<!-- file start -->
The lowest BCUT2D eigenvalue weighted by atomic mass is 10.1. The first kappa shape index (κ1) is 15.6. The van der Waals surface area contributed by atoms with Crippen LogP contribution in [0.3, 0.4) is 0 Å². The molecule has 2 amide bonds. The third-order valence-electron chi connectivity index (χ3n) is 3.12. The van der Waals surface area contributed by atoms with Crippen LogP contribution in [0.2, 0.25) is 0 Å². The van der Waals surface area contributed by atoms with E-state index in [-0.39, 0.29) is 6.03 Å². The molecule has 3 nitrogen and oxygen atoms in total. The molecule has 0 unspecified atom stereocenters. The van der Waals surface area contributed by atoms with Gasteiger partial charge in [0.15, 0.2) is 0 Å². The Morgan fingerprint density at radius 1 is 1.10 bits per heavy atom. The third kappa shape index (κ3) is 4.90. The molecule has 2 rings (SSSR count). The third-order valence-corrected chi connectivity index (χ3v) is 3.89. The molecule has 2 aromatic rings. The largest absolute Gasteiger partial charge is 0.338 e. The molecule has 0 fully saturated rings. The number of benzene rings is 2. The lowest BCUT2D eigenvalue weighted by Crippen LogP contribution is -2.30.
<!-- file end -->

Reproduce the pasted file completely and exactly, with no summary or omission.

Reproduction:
The lowest BCUT2D eigenvalue weighted by atomic mass is 10.1. The first kappa shape index (κ1) is 15.6. The van der Waals surface area contributed by atoms with Crippen LogP contribution in [0.3, 0.4) is 0 Å². The molecule has 2 amide bonds. The third-order valence-electron chi connectivity index (χ3n) is 3.12. The van der Waals surface area contributed by atoms with Crippen LogP contribution in [0.2, 0.25) is 0 Å². The van der Waals surface area contributed by atoms with E-state index in [-0.39, 0.29) is 6.03 Å². The molecule has 3 nitrogen and oxygen atoms in total. The molecule has 0 unspecified atom stereocenters. The van der Waals surface area contributed by atoms with Gasteiger partial charge in [0.15, 0.2) is 0 Å². The Morgan fingerprint density at radius 1 is 1.10 bits per heavy atom. The third kappa shape index (κ3) is 4.90. The molecule has 2 rings (SSSR count). The third-order valence-corrected chi connectivity index (χ3v) is 3.89. The molecule has 2 aromatic rings. The largest absolute Gasteiger partial charge is 0.338 e. The molecule has 0 fully saturated rings. The number of benzene rings is 2. The lowest BCUT2D eigenvalue weighted by Crippen LogP contribution is -2.30.